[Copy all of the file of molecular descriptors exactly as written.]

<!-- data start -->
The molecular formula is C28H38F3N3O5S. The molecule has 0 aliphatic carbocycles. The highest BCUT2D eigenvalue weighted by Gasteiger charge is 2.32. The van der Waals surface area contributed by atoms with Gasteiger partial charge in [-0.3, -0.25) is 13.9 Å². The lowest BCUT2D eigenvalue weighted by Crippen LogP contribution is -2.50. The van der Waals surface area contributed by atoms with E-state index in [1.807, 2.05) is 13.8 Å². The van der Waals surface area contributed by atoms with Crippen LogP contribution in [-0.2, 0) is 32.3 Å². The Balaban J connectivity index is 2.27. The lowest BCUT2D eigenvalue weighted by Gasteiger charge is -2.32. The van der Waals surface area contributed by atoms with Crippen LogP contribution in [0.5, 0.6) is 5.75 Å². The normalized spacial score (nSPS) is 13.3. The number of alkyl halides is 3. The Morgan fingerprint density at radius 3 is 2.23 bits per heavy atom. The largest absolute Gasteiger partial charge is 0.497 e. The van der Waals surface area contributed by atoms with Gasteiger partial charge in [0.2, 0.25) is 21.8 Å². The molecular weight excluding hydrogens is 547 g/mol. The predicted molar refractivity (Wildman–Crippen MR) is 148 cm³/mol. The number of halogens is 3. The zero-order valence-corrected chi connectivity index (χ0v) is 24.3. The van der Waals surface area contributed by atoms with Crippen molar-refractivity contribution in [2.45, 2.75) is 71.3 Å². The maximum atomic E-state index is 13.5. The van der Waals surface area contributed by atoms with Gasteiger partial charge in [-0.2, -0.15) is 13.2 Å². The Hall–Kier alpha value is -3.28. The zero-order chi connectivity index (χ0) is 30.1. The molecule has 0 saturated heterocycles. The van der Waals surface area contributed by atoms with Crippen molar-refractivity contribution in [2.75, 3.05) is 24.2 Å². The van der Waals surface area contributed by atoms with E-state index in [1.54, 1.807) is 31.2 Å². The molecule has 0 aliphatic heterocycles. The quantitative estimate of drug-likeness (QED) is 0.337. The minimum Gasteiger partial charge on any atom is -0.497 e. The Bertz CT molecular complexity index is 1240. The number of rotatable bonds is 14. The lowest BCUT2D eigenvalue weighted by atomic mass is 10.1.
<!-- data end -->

The molecular formula is C28H38F3N3O5S. The molecule has 0 aliphatic carbocycles. The highest BCUT2D eigenvalue weighted by Gasteiger charge is 2.32. The van der Waals surface area contributed by atoms with Gasteiger partial charge in [-0.3, -0.25) is 13.9 Å². The lowest BCUT2D eigenvalue weighted by Crippen LogP contribution is -2.50. The van der Waals surface area contributed by atoms with E-state index in [1.807, 2.05) is 13.8 Å². The van der Waals surface area contributed by atoms with Crippen LogP contribution in [-0.2, 0) is 32.3 Å². The Balaban J connectivity index is 2.27. The lowest BCUT2D eigenvalue weighted by Gasteiger charge is -2.32. The van der Waals surface area contributed by atoms with Crippen LogP contribution in [0.5, 0.6) is 5.75 Å². The normalized spacial score (nSPS) is 13.3. The number of alkyl halides is 3. The Morgan fingerprint density at radius 3 is 2.23 bits per heavy atom. The largest absolute Gasteiger partial charge is 0.497 e. The van der Waals surface area contributed by atoms with Gasteiger partial charge in [0.2, 0.25) is 21.8 Å². The molecular weight excluding hydrogens is 547 g/mol. The predicted molar refractivity (Wildman–Crippen MR) is 148 cm³/mol. The number of halogens is 3. The zero-order valence-corrected chi connectivity index (χ0v) is 24.3. The van der Waals surface area contributed by atoms with Crippen molar-refractivity contribution in [2.45, 2.75) is 71.3 Å². The maximum atomic E-state index is 13.5. The van der Waals surface area contributed by atoms with Gasteiger partial charge in [-0.2, -0.15) is 13.2 Å². The Hall–Kier alpha value is -3.28. The zero-order chi connectivity index (χ0) is 30.1. The molecule has 0 saturated heterocycles. The van der Waals surface area contributed by atoms with Crippen molar-refractivity contribution in [2.75, 3.05) is 24.2 Å². The van der Waals surface area contributed by atoms with E-state index in [1.54, 1.807) is 31.2 Å². The molecule has 0 aliphatic heterocycles. The quantitative estimate of drug-likeness (QED) is 0.337. The minimum Gasteiger partial charge on any atom is -0.497 e. The Bertz CT molecular complexity index is 1240. The number of rotatable bonds is 14. The lowest BCUT2D eigenvalue weighted by atomic mass is 10.1.